Their environmental impacts

Power transmission systems often have to pass over farms to bring power to consumers in load centers. Many studies have investigated the biological effects of electric and magnetic fields on plants and animals.

  • Vegetation

    The effects of magnetic and electric fields on plant life has been studied in the field, in greenhouses and in the laboratory. On the whole, the findings of these studies show that plant life is not affected by electric and magnetic fields, except for some drying out (browning) of leaves with pointed tips in very high electric fields. In addition, the quality of vegetables that grow under high-voltage lines is not affected.

    Close-up of a cabbage growing in a garden under power lines.
  • Bees

    Transmission line rights-of-way are home to hundreds of indigenous bee species. Generally solitary, bees nest in the ground or in woody material, while bumblebees are social and commonly nest underground, in existing cavities. Transmission line rights-of-way do not pose any danger to bees or bumblebees.

    Still, the electric field generated by high‑voltage lines can be a serious disturbance to honey bees (Apis mellifera) by inducing weak currents in their bodies through the discharge of small intermittent or continuous electric shocks when the bees come in contact with conductive objects such as the hive. These biological effects of the electric and magnetic fields (EMFs) impact the bees’ behavior. Experiments in the lab and under high-voltage lines have shown that EMFs and electric shocks within the hive affect the bees’ physiology, life expectancy and social habits, as well as honey production. That’s why it is prohibited to set up hives near transmission line rights‑of‑way.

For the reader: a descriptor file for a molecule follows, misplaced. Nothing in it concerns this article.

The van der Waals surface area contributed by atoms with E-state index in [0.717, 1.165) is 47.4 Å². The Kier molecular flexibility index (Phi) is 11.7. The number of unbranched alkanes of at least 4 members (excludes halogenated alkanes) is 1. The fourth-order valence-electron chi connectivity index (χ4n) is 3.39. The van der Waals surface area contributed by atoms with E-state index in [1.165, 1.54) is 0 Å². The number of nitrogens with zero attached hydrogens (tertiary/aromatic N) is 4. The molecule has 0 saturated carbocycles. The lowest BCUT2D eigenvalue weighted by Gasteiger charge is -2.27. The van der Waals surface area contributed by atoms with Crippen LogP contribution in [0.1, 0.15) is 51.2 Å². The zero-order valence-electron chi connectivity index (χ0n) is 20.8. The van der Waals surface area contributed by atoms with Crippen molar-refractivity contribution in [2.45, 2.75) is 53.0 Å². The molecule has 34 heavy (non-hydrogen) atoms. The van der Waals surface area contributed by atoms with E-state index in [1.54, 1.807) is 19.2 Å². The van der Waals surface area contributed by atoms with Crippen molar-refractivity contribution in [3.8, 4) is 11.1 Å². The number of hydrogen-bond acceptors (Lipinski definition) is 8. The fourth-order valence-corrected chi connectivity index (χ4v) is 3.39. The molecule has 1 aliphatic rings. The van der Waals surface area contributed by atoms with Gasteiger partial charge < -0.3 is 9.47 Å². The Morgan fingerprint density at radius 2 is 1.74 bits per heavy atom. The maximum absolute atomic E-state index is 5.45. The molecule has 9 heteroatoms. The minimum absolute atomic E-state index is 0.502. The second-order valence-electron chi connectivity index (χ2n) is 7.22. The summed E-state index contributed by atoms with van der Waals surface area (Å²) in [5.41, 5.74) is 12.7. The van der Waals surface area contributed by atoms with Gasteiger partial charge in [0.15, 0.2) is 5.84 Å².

Close-up of a bee gathering pollen from a daisy.
  • Livestock

    A number of studies have been conducted to determine if electric and magnetic fields generated by high‑voltage lines can affect the health, productivity, fertility, reproduction or behavior of livestock. These included investigations, database analyses and extreme case studies and were carried out on cattle, pigs, sheep and horses. The findings of this research seem to indicate that no biological disorders can be attributed to livestock exposure to fields generated by high-voltage lines. No harmful effects on the health, productivity, fertility, reproduction or behavior of livestock exposed to electric and magnetic fields were observed.

    Herd of cows grazing grass in a field.


Hydro‑Québec research publications from 1988 to 2020

Other studies across the globe on effects of electric and magnetic fields on livestock

Studies on the effects of electric and magnetic fields in livestock